Linda Loaiza, venezuelan victim of sexual violence, presents her testimony before the IACHR
Linda Loaiza López Soto shared her testimony before the Inter-American Commission on Human Rights (IACHR) yesterday about the sexual violence she was subjected to 14 years ago and how her rights were violated due to gender stereotypes and irregularities present in Venezuela’s judicial system that led to her re-victimization.
18.March.2015
Linda Loaiza before the IACHR

Washington, D.C., March 18th, 2015.- Linda Loaiza López Soto shared her testimony before the Inter-American Commission on Human Rights (IACHR) yesterday about the sexual violence she was subjected to 14 years ago and how her rights were violated due to gender stereotypes and irregularities present in Venezuela’s judicial system that led to her re-victimization.

When she was just 18 years old Loaiza was held captive in 2001 for three months during which time she was sexually abused, beaten, and threatened. Finally, on July 19, Loaiza managed to escape.

“Even though I informed the medical personnel and police that rescued me that I had been a victim of sexual abuse, I was denied access to the necessary medical tests required to show that there was evidence of rape. These tests were conducted a week after my rescue, when there was no longer an opportunity to obtain evidence," said Loaiza.

Loaiza’s case highlights the institutional violence and re- victimization process that many women face by women living in Venezuela who are victims of gender-based and sexual violence. According to the Public Ministry’s 2014 Annual Report, there were 70.763 complaints of violence against women. Yet, only 0.7 % have been tried.

"This case underscores the judicial inefficiencies that arise from discrimination and gender stereotypes entrenched in criminal proceedings in Venezuela," said Francisco Quintana, one of the victim’s representatives and Program Director for the Andean, North America and Caribbean Region for the Center of Justice and International Law (CEJIL).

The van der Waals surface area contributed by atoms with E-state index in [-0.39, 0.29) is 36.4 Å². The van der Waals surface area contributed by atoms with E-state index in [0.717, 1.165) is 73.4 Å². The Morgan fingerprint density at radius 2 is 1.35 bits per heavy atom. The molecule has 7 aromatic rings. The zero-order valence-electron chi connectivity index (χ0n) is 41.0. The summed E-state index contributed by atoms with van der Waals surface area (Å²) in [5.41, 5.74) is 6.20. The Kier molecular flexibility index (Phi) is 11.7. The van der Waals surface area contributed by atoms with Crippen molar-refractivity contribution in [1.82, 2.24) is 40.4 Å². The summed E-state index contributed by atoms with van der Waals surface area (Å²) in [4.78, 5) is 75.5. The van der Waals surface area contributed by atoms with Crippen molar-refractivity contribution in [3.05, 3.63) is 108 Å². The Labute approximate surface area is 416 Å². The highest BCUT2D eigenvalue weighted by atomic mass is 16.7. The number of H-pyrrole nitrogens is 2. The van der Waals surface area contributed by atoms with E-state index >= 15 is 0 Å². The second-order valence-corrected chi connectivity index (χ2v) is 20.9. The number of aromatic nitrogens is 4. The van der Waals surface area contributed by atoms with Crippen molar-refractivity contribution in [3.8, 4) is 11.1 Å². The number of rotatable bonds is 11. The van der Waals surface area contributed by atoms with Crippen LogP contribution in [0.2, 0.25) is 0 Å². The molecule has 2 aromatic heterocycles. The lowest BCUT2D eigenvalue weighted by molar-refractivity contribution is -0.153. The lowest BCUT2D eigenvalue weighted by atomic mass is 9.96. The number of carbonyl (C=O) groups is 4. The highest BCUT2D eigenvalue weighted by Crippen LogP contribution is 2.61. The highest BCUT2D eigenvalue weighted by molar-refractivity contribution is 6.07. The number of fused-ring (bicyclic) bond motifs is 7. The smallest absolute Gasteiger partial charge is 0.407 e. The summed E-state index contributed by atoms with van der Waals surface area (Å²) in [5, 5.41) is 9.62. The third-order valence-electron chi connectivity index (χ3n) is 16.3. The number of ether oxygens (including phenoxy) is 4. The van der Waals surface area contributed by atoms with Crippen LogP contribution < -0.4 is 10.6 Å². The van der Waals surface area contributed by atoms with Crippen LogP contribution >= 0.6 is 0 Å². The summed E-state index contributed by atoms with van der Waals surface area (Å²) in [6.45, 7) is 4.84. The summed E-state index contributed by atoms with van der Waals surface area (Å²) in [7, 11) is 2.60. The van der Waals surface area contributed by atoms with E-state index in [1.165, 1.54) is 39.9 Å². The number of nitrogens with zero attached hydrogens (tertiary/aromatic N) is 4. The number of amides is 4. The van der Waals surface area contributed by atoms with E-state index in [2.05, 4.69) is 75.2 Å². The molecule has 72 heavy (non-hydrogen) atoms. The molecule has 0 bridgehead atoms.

"There is a pending judicial debt in Linda’s case and in the case of thousands Venezuelan women who are victimized and attacked when they try to raise their voices. These crimes are not isolated and kept in a pattern of impunity," said Liliana Ortega of COFAVIC.

Additionally, the hearing was an opportunity for the victim and petitioners to denounce the challenges faced in trying cases of violence against women in Venezuela, where impunity seems to be the order of the day. According to a report by the UN Committee on gender discrimination issued in 2014, violence against women and girls "is widespread and on the rise."

In the end, the victim requested the Commission to issue a decision on her case; to submit her case as Venezuela’s first gender violence case before the Inter-American Court of Human Rights; to ensure that the State complies with the fulfilling the right to truth, justice, and integral reparations; and guarantees to non-repetition to prevent similar crimes from ever being committed in the future.